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Kendo vs Kenjutsu: What's the Difference?

August 09, 2017

Kendo vs Kenjutsu: What's the Difference?

It's a common assumption that kendo and kenjutsu refer to the same style of traditional Japanese martial arts. While they share some similarities, however, they are each unique with their own characteristics.

Kendo and kenjutsu are two popular forms of traditional Japanese martial arts. From an outsider's perspective, they may appear to be the same. Upon closer inspection, though, you'll see this isn't the case. So, how do they differ?


Kenjutsu isn't a specific type or style of martial arts. Rather, it's an umbrella term used to describe all forms of Japanese sword-based martial arts. Kenjutsu originated out of feudal Japan, during which samurai warriors emphasized swordsmanship in their daily lives. In fact, the word "kenjutsu" literally translates to "the art of the sword."

There are dozens of different types of kenjutsu schools, some of which focus on a specific skill , such as drawing ( iai), attacking ( battoiu) or disarming an opponent ( shinken shirahadome). However, the most popular kenjutsu style practiced today is suburi, which involves making practice swings and strikes.

Regardless of which skill the kenjutsu school teaches, they generally use bamboo practice swords instead of real, metal swords. This isn't a new trend, either. Even in the days of feudal Japan, samurai warriors trained with bamboo practice swords to reduce the risk of injury and protect their real swords from damage.


On the other hand, kendo is a specific style of Japanese martial arts that involves swordsmanship using specific types of equipment. It was created around 18th century as a more formal way of sword training. According to the All Japan Kendo Federation (AJKF), the concept of kendo is to " discipline the human character through the application of the principles of the katana."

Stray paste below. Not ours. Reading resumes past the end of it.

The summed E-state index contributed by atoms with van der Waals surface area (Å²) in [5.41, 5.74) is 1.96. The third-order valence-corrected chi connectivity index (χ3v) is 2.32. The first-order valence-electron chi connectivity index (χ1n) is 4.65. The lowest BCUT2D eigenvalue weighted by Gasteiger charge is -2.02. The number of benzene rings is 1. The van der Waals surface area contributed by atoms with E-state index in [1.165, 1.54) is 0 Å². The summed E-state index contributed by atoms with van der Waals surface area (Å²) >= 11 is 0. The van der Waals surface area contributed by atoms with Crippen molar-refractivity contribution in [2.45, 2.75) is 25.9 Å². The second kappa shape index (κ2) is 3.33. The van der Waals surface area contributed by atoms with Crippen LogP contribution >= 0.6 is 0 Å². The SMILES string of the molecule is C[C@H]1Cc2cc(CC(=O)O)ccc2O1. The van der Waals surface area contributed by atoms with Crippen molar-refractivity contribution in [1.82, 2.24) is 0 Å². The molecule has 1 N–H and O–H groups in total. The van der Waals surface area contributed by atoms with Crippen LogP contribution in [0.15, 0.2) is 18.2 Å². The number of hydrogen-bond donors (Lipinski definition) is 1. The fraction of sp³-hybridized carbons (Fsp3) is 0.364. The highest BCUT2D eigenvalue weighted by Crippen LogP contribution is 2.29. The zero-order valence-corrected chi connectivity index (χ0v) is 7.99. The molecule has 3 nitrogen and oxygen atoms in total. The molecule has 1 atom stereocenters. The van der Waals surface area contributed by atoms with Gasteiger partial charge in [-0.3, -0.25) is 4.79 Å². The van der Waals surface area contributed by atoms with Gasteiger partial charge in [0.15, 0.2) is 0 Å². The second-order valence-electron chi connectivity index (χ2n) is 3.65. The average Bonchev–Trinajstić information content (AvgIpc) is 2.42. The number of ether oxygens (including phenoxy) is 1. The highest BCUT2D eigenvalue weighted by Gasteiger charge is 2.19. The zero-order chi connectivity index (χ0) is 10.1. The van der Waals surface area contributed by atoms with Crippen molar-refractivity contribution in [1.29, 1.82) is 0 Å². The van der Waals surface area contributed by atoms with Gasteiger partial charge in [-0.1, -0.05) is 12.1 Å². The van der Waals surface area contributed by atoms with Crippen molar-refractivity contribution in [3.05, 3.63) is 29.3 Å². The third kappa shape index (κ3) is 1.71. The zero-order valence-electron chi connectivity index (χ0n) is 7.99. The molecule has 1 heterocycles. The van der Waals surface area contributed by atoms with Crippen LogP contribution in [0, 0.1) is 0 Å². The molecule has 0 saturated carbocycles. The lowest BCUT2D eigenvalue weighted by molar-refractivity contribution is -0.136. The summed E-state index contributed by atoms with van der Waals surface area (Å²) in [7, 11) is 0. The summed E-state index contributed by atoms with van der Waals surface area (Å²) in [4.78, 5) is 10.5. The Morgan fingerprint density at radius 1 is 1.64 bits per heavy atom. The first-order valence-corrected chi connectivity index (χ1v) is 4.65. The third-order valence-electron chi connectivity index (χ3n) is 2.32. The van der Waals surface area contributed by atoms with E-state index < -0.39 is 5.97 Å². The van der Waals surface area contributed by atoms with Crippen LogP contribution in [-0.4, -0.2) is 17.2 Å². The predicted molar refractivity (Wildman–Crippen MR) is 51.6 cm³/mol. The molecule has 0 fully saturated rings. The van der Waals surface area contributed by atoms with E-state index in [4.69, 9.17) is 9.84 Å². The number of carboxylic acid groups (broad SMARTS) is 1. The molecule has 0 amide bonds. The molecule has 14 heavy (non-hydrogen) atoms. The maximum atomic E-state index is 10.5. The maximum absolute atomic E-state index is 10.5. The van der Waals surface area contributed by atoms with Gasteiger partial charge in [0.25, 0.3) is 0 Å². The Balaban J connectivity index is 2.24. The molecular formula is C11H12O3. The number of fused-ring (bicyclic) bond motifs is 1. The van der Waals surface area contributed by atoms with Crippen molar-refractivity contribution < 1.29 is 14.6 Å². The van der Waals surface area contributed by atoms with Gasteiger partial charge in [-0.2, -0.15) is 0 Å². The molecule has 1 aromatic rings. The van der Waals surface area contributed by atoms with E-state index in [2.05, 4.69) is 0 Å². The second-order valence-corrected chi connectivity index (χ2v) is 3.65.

In Kendo, two practitioners are attempt to strike each other using practice swords. There are specific areas on the body, however, that practitioners must strike -- and only striking these areas will yield points. The practitioner with the most points at the end of the match is declared the winner. Regardless of who wins, however, both practitioners end the match by bowing in respect.

Kendo requires practitioners to wear and use various equipment, including practice swords, masks, body armor, belts and gloves. It's also a rather noisy practice, as practitioners are encouraged to express their fighting spirit and intimidate their opponents by shouting.

Of the two, kenjutsu is said to be more restrictive than its kendo counterpart. While both types have their own rules, kendo is more lenient in what it allows.

Photo credit: Vincent Diamante

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